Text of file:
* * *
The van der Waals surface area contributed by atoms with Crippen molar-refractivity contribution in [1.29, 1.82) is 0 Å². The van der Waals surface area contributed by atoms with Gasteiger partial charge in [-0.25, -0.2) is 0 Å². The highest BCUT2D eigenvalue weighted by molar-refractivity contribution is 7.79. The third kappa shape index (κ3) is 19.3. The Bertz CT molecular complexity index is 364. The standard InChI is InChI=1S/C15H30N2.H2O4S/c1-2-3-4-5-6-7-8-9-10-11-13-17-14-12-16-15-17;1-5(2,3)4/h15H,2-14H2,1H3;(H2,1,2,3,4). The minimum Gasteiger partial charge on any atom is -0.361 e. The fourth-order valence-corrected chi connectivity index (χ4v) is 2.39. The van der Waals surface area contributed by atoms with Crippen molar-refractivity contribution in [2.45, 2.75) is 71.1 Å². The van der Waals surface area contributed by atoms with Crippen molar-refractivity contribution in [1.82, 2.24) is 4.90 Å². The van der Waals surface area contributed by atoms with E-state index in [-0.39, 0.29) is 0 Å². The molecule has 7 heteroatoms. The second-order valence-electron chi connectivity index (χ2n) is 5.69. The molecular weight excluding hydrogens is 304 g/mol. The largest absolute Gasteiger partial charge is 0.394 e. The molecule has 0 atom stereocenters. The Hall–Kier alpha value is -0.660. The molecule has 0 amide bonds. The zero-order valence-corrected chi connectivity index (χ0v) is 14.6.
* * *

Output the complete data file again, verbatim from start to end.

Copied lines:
The van der Waals surface area contributed by atoms with Crippen molar-refractivity contribution in [1.29, 1.82) is 0 Å². The van der Waals surface area contributed by atoms with Gasteiger partial charge in [-0.25, -0.2) is 0 Å². The highest BCUT2D eigenvalue weighted by molar-refractivity contribution is 7.79. The third kappa shape index (κ3) is 19.3. The Bertz CT molecular complexity index is 364. The standard InChI is InChI=1S/C15H30N2.H2O4S/c1-2-3-4-5-6-7-8-9-10-11-13-17-14-12-16-15-17;1-5(2,3)4/h15H,2-14H2,1H3;(H2,1,2,3,4). The minimum Gasteiger partial charge on any atom is -0.361 e. The fourth-order valence-corrected chi connectivity index (χ4v) is 2.39. The van der Waals surface area contributed by atoms with Crippen molar-refractivity contribution in [2.45, 2.75) is 71.1 Å². The van der Waals surface area contributed by atoms with Crippen molar-refractivity contribution in [1.82, 2.24) is 4.90 Å². The van der Waals surface area contributed by atoms with E-state index in [-0.39, 0.29) is 0 Å². The molecule has 7 heteroatoms. The second-order valence-electron chi connectivity index (χ2n) is 5.69. The molecular weight excluding hydrogens is 304 g/mol. The largest absolute Gasteiger partial charge is 0.394 e. The molecule has 0 atom stereocenters. The Hall–Kier alpha value is -0.660. The molecule has 0 amide bonds. The zero-order valence-corrected chi connectivity index (χ0v) is 14.6.